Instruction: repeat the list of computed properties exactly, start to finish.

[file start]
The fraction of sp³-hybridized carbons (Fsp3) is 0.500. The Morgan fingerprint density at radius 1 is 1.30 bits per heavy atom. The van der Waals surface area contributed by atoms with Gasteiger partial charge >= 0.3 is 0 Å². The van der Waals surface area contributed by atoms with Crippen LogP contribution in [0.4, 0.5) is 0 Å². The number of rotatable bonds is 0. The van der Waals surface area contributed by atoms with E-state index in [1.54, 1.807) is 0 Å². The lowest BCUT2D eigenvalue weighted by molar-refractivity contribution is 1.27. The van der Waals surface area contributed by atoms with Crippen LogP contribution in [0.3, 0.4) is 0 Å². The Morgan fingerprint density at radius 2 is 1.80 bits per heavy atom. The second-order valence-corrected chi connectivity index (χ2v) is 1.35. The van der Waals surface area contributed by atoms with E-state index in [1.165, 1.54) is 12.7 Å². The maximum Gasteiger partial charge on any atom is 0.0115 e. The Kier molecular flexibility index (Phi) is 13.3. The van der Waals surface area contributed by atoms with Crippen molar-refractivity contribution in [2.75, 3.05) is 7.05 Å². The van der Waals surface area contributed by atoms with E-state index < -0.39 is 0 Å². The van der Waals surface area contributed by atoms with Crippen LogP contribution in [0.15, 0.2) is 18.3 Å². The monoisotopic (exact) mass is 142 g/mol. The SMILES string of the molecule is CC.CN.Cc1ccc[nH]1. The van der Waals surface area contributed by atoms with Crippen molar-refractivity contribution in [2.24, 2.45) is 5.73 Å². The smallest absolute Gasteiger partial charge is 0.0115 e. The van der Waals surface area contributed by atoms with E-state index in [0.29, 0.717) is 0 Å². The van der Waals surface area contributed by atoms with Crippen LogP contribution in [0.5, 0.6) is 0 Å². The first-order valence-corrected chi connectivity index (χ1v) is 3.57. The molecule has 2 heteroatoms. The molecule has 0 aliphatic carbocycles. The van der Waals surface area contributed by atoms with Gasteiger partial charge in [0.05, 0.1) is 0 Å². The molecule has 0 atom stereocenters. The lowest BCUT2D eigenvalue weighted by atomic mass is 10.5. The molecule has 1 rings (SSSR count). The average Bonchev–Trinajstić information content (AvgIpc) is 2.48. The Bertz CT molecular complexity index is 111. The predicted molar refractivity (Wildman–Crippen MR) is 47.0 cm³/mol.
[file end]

The fraction of sp³-hybridized carbons (Fsp3) is 0.500. The Morgan fingerprint density at radius 1 is 1.30 bits per heavy atom. The van der Waals surface area contributed by atoms with Gasteiger partial charge >= 0.3 is 0 Å². The van der Waals surface area contributed by atoms with Crippen LogP contribution in [0.4, 0.5) is 0 Å². The number of rotatable bonds is 0. The van der Waals surface area contributed by atoms with E-state index in [1.54, 1.807) is 0 Å². The lowest BCUT2D eigenvalue weighted by molar-refractivity contribution is 1.27. The van der Waals surface area contributed by atoms with Crippen LogP contribution in [0.3, 0.4) is 0 Å². The Morgan fingerprint density at radius 2 is 1.80 bits per heavy atom. The second-order valence-corrected chi connectivity index (χ2v) is 1.35. The van der Waals surface area contributed by atoms with E-state index in [1.165, 1.54) is 12.7 Å². The maximum Gasteiger partial charge on any atom is 0.0115 e. The Kier molecular flexibility index (Phi) is 13.3. The van der Waals surface area contributed by atoms with Crippen molar-refractivity contribution in [2.75, 3.05) is 7.05 Å². The van der Waals surface area contributed by atoms with E-state index < -0.39 is 0 Å². The van der Waals surface area contributed by atoms with Crippen LogP contribution in [0.15, 0.2) is 18.3 Å². The monoisotopic (exact) mass is 142 g/mol. The SMILES string of the molecule is CC.CN.Cc1ccc[nH]1. The van der Waals surface area contributed by atoms with Crippen molar-refractivity contribution in [2.24, 2.45) is 5.73 Å². The smallest absolute Gasteiger partial charge is 0.0115 e. The van der Waals surface area contributed by atoms with E-state index in [0.29, 0.717) is 0 Å². The van der Waals surface area contributed by atoms with Crippen LogP contribution in [0.5, 0.6) is 0 Å². The first-order valence-corrected chi connectivity index (χ1v) is 3.57. The molecule has 2 heteroatoms. The molecule has 0 aliphatic carbocycles. The van der Waals surface area contributed by atoms with Gasteiger partial charge in [0.05, 0.1) is 0 Å². The molecule has 0 atom stereocenters. The lowest BCUT2D eigenvalue weighted by atomic mass is 10.5. The molecule has 1 rings (SSSR count). The average Bonchev–Trinajstić information content (AvgIpc) is 2.48. The Bertz CT molecular complexity index is 111. The predicted molar refractivity (Wildman–Crippen MR) is 47.0 cm³/mol.